Paprika is also a great way to get more mileage out of infamously bland cooked vegetables like cauliflower, squash, or potatoes. As an added bonus, paprika is a very vibrant scarlet color, making your cooking look a little more striking. If you want to really bring out the smoky, salty edge to paprika, opt instead for smoked paprika.
Like chives, dill can be used to substitute in a more subtle flavor from the more common pickle or relish. Dill is not salty or sour like a pickle, however, but rather is a delicate, fresh flavor.
Fresh or dried, sprinkle dill on soups, salads, sauces, or seafood. It’s especially good mixed with old bay and malt vinegar when you’re making a tuna salad.
Do not underestimate cinnamon! Spicy and potent, its harsh bitterness belies how paradoxically sweet the spice can really be. Cinnamon is available both in powdered form and in whole sticks, and its versatility allows it to be used in equal parts sweet or spicy foods.
For sweet, sprinkle it over french toast, apple pie, or breakfast rolls. For spicy add it to your chili, Moroccan tagine, curry, or even pho. The whole sticks are useful in their own right, too; drop one into cider, wine, or applesauce to let the sweet, spicy flavor permeate the entire mix.
One of our favorites, rosemary has a very pungent pine flavor. This can be used with eggs or beans, but really hits its stride when (sparingly) added to grilled meats like steak, lamb, or pork.
Be sure not to overdo it, as a little goes a long way with rosemary. Bear in mind that these look and feel like pine needles, so their texture is definitely going to be noticeable. If you’re vegan you might also try adding rosemary to sliced mushrooms with some chopped garlic and extra virgin olive oil. Saute the mushrooms with a pinch of salt. Rosemary is excellent in marinades too.
Sweet and spicy, cloves are the familiar flavor you taste in pumpkin pies, sweet potatoes, or chai. While it’s most commonly added to give dessert dishes an autumnal spice, cloves can be used for savory too.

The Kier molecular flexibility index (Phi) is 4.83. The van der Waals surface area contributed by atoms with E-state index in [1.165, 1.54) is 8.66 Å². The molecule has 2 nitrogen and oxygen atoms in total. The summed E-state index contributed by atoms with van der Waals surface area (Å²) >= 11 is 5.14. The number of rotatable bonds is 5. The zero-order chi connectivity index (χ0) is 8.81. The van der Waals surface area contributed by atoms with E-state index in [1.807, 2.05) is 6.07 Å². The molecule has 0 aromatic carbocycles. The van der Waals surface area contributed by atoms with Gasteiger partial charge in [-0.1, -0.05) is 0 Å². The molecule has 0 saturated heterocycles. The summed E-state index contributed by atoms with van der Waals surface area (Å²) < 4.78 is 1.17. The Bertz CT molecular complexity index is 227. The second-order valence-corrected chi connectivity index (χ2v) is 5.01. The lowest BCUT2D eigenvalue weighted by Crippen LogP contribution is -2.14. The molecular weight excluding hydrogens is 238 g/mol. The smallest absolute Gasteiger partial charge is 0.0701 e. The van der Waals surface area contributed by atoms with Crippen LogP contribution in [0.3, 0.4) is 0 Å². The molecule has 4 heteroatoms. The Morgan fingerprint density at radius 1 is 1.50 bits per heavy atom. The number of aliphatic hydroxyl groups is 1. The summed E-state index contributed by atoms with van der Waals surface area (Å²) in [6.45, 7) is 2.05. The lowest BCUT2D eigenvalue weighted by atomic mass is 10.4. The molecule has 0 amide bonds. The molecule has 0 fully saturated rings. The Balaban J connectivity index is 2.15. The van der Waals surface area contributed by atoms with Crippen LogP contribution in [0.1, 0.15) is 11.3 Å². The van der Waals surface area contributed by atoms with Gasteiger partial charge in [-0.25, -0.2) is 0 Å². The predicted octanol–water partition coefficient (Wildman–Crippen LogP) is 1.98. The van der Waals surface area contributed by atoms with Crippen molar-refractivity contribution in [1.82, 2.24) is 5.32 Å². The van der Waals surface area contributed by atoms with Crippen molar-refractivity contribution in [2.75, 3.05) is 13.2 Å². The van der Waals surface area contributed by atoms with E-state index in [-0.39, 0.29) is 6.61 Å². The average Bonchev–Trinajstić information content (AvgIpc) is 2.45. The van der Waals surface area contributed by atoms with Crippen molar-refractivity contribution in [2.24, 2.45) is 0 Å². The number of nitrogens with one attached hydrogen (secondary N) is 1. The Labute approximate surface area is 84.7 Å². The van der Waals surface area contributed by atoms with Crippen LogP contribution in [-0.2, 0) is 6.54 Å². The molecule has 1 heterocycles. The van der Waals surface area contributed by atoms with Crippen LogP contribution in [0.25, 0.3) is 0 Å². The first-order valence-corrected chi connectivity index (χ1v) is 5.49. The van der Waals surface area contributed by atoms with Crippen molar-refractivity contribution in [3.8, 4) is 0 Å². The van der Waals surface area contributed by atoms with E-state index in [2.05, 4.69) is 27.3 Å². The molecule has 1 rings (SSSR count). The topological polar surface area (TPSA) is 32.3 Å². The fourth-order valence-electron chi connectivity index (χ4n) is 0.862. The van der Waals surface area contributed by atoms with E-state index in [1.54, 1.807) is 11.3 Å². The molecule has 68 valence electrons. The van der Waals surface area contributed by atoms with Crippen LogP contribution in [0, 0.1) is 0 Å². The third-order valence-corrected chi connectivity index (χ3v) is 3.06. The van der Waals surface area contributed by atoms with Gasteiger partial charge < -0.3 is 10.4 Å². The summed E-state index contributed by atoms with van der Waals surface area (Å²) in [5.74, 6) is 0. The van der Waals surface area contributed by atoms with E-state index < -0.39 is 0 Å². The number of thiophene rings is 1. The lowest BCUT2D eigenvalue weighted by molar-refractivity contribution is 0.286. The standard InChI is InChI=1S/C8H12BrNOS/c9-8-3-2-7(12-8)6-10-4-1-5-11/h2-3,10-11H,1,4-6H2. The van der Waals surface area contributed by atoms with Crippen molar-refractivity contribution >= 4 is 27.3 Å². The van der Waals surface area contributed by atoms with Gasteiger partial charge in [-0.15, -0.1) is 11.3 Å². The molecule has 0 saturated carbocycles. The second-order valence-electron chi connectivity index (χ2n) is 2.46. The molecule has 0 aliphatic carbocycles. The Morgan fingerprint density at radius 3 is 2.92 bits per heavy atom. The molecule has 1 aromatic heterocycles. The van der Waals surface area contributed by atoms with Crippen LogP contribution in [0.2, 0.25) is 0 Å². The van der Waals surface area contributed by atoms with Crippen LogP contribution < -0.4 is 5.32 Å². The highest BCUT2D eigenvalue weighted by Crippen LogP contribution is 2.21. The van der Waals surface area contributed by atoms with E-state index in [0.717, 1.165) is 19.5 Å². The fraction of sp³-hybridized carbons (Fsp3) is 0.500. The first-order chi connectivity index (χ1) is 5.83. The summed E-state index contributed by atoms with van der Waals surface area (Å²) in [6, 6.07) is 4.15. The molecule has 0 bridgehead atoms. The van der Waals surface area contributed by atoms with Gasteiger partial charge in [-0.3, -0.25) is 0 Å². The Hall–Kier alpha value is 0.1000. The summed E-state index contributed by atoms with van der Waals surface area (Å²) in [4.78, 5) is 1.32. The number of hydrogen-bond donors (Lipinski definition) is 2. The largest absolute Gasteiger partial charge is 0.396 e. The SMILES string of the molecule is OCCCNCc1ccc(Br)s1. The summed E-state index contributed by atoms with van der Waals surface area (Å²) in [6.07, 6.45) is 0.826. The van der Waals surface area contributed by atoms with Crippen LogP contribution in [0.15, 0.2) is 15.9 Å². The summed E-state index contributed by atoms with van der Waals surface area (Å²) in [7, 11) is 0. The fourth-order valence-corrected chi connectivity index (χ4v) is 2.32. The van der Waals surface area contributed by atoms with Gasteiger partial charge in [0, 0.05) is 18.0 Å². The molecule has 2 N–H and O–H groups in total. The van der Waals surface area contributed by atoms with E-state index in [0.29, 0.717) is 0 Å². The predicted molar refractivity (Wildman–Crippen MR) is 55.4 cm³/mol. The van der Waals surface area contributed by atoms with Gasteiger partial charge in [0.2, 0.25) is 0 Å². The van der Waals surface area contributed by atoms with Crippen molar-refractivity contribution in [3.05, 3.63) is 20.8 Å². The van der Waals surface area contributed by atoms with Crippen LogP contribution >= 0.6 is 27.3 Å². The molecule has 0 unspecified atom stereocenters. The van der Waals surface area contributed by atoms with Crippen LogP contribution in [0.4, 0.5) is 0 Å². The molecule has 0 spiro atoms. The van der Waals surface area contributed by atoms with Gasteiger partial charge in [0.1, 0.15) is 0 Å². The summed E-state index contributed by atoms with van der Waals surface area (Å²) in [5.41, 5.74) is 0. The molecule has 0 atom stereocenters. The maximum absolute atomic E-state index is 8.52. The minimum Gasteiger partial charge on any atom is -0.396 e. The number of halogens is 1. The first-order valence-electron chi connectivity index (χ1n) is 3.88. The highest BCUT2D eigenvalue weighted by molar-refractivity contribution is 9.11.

Try adding cloves to a marinade to give meats like pork or ham a more distinctive sweetness, or add it with cumin to your tomato sauces.
13. Bay Leaves
By themselves bay leaves will seem bitter, but add a whole leaf to a big vat of something like a tomato sauce and you’ll notice a big difference. Bay leaves should be added for flavoring tomato sauces, soups, or a risotto.
Be sure to remove your bay leaves after, though, and never cut them up or chop them as finding part of an actual leaf is less than pleasant.
Sharp, minty, and lemony to some; soapy and metallic to others, there’s an unfortunate gene that can totally ruin the flavor of this deliciously fragrant herb. Cilantro adds a glorious freshness to Chinese and Thai dishes, but is particularly contrasting in Mexican foods. You’ll find it chopped in guacamole or sprinkled over spicy nachos.
That’s regarding the leaves, at least. The dried seeds of the same plant are actually coriander, a completely different flavor used commonly in curry or garam masala.
Piney, aromatic, sweet, and very potent, sage is like rosemary in the sense that a little can go a long way. Sage is most commonly used on poultry like turkey, and its use in stuffing make it a prime seasoning for your Thanksgiving dinners.
While that’s its most common use, try adding some powdered sage to breakfast hash, sausage and bread stuffings, or any fatty meats in general.
As a final note, many of the herbs and spices on this list are plants! They should be treated as such any time you buy them fresh. Snip off the bottom of the stem, and store it in the fridge in a cup of water. You’ll more than double their shelf life! For more information on how to use spices in different types of cuisine, check out this article.